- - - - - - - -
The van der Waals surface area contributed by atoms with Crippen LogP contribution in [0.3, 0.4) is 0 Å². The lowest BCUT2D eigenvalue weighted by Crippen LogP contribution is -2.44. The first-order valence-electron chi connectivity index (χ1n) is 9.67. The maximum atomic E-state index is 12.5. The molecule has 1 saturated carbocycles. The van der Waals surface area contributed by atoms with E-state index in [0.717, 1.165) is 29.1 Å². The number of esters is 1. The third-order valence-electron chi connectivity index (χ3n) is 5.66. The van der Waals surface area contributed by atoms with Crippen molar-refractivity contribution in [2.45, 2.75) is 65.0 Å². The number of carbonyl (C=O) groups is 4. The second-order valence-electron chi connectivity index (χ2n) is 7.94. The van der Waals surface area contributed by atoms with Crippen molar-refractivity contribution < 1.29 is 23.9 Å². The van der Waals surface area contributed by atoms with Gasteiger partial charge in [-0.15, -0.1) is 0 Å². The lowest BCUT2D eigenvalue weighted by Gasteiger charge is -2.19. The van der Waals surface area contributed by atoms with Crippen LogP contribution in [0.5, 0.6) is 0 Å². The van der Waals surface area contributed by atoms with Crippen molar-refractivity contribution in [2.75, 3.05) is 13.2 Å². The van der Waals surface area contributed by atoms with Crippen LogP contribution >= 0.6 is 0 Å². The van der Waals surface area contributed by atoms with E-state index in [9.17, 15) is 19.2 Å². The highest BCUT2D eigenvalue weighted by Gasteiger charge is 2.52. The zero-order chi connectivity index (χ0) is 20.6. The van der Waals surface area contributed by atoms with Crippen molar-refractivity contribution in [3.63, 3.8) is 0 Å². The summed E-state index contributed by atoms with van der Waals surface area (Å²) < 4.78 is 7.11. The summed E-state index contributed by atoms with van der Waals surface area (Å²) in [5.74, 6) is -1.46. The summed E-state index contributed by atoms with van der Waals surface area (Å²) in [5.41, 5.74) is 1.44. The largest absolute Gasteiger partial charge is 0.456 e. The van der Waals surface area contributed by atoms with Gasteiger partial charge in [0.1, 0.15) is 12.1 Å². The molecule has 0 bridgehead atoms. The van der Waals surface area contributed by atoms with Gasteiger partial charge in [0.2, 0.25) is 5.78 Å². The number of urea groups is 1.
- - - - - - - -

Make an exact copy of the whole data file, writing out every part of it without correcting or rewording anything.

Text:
The van der Waals surface area contributed by atoms with Crippen LogP contribution in [0.3, 0.4) is 0 Å². The lowest BCUT2D eigenvalue weighted by Crippen LogP contribution is -2.44. The first-order valence-electron chi connectivity index (χ1n) is 9.67. The maximum atomic E-state index is 12.5. The molecule has 1 saturated carbocycles. The van der Waals surface area contributed by atoms with E-state index in [0.717, 1.165) is 29.1 Å². The number of esters is 1. The third-order valence-electron chi connectivity index (χ3n) is 5.66. The van der Waals surface area contributed by atoms with Crippen molar-refractivity contribution in [2.45, 2.75) is 65.0 Å². The number of carbonyl (C=O) groups is 4. The second-order valence-electron chi connectivity index (χ2n) is 7.94. The van der Waals surface area contributed by atoms with Crippen molar-refractivity contribution < 1.29 is 23.9 Å². The van der Waals surface area contributed by atoms with Gasteiger partial charge in [-0.15, -0.1) is 0 Å². The lowest BCUT2D eigenvalue weighted by Gasteiger charge is -2.19. The van der Waals surface area contributed by atoms with Crippen LogP contribution in [0.5, 0.6) is 0 Å². The van der Waals surface area contributed by atoms with Crippen molar-refractivity contribution in [2.75, 3.05) is 13.2 Å². The van der Waals surface area contributed by atoms with Crippen LogP contribution >= 0.6 is 0 Å². The van der Waals surface area contributed by atoms with E-state index in [9.17, 15) is 19.2 Å². The highest BCUT2D eigenvalue weighted by Gasteiger charge is 2.52. The zero-order chi connectivity index (χ0) is 20.6. The van der Waals surface area contributed by atoms with Crippen molar-refractivity contribution in [3.63, 3.8) is 0 Å². The summed E-state index contributed by atoms with van der Waals surface area (Å²) < 4.78 is 7.11. The summed E-state index contributed by atoms with van der Waals surface area (Å²) in [5.74, 6) is -1.46. The summed E-state index contributed by atoms with van der Waals surface area (Å²) in [5.41, 5.74) is 1.44. The largest absolute Gasteiger partial charge is 0.456 e. The van der Waals surface area contributed by atoms with Gasteiger partial charge in [0.1, 0.15) is 12.1 Å². The molecule has 0 bridgehead atoms. The van der Waals surface area contributed by atoms with Gasteiger partial charge in [0.2, 0.25) is 5.78 Å². The number of urea groups is 1.